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Tales of the Talisman Volume 8, Issue 4
edited by David Lee Summers
Hadrosaur Productions, 101 pages

Tales of the Talisman Volume 8, Issue 4
Tales of the Talisman
Tales of the Talisman (formerly Hadrosaur Tales) is a literary journal published quarterly by Hadrosaur Productions. The format is a 90-page, perfect-bound, printed magazine. Their needs include science fiction, fantasy, and horror short stories up to 6000 words and poems up to 50 lines. Detailed guidelines for preparing and sending electronic mail submissions are on their site. A submission is one short story or a packet of five (or fewer) poems.

Tales of the Talisman Website
ISFDB Bibliography

A review by Sandra Scholes

For those who have been readers of Science Fiction Trails, here is a magazine with a difference edited by Science Fiction Trails regular David Lee Summers. Marketed as "steam stories and poems," that is pretty much what the magazine contains as well as articles that focus on the theme of steampunk. In this issue, readers will find airship pirates in another world, a colony world that has steam power and airships, clockwork magic used to trap fairies and vampires in Victorian London. So, whatever your taste, there might be a story or two that grabs you.

The stories also focus on the technology level of the day in Victorian London, and in this genre's case there is also steam power and clockwork automatons. Other technology features too, not just clockwork machinery. There are dolls, automatons, robot-like people and animals, even though clockwork and steam do appear in a variety of stories, there are many ideas conjured up by some of the most interesting writers out now. From steampunk to fantasy, horror and science -- fiction for many, the Victorian age wasn't a great time to live if you were a woman, or of an ethnic background as prejudices lurked rather openly. Air pollution clouded the city, crime rates were high, a great many ordinary people were poor and lived in squalid conditions, but this doesn't have to be included in the stories to make them believable. David Lee Summers has a higher purpose in mind and the stories reflect his keen vision.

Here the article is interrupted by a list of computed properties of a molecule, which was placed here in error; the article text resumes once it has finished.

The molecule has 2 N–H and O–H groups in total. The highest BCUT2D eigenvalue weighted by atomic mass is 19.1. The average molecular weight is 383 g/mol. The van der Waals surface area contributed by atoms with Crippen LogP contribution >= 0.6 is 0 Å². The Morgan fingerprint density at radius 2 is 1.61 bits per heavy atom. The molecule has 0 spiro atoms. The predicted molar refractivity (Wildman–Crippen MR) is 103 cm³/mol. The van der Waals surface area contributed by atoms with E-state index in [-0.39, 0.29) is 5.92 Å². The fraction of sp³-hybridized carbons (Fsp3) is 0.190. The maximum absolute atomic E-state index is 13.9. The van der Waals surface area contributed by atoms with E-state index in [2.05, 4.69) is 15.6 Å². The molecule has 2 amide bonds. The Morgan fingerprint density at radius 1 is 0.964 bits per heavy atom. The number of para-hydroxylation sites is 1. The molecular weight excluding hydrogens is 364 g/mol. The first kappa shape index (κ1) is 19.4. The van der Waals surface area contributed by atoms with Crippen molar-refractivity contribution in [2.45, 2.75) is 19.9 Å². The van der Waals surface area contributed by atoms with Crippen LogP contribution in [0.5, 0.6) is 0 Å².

Patrick Thomas, author of Dead to Rites, Rites of Passage and his "Dear Cthulhu" column appears in several books for Dark Quest Books, gives out his best advice for two people, one a cosplayer who is into a girl called Bridesmaid. He's trying to impress her, passing himself off as a time traveller, and Peeping Thomasina who goes to buy a dirigible and a camera so she can peep on her next door neighbour.

Summers reviews some of the latest novels and e-books in the cosmos. He has six to choose from and gives fair enough criticism to them all. Tendrils and Tentacles, The Donuts of Doom by ME Brines, FishPunk by Rick Novy, Serpent Queen by JA Campbell, Dreamwielder by Garrett Calcaterra and Out of the Black Forest by FJ Bergmann.

The likes of Denise Dumars and James Webster have written some well thought-out poetry, from ballads to haiku and all have the steampunk elements in them that give the impression they are from another time where technology had started to advance even though the period was the Victorian Age.